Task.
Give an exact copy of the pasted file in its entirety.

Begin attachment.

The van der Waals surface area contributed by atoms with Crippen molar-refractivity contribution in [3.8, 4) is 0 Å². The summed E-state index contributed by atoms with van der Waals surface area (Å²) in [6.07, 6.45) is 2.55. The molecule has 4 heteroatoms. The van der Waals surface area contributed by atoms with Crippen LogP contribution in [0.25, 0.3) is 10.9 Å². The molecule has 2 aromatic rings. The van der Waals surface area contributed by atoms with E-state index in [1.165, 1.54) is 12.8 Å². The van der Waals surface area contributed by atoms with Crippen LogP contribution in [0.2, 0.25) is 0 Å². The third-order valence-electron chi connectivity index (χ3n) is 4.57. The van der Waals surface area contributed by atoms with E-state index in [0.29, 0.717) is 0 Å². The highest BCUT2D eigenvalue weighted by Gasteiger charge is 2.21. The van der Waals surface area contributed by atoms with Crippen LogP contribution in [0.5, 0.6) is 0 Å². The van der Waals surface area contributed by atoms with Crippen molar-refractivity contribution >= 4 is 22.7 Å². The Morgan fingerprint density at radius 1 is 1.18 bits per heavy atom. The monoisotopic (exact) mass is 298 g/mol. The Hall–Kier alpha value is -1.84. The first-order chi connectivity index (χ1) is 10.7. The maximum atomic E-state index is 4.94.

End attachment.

The van der Waals surface area contributed by atoms with Crippen molar-refractivity contribution in [3.8, 4) is 0 Å². The summed E-state index contributed by atoms with van der Waals surface area (Å²) in [6.07, 6.45) is 2.55. The molecule has 4 heteroatoms. The van der Waals surface area contributed by atoms with Crippen LogP contribution in [0.25, 0.3) is 10.9 Å². The molecule has 2 aromatic rings. The van der Waals surface area contributed by atoms with E-state index in [1.165, 1.54) is 12.8 Å². The van der Waals surface area contributed by atoms with Crippen LogP contribution in [0.2, 0.25) is 0 Å². The third-order valence-electron chi connectivity index (χ3n) is 4.57. The van der Waals surface area contributed by atoms with E-state index in [0.29, 0.717) is 0 Å². The highest BCUT2D eigenvalue weighted by Gasteiger charge is 2.21. The van der Waals surface area contributed by atoms with Crippen LogP contribution in [0.5, 0.6) is 0 Å². The van der Waals surface area contributed by atoms with Crippen molar-refractivity contribution >= 4 is 22.7 Å². The Morgan fingerprint density at radius 1 is 1.18 bits per heavy atom. The monoisotopic (exact) mass is 298 g/mol. The Hall–Kier alpha value is -1.84. The first-order chi connectivity index (χ1) is 10.7. The maximum atomic E-state index is 4.94.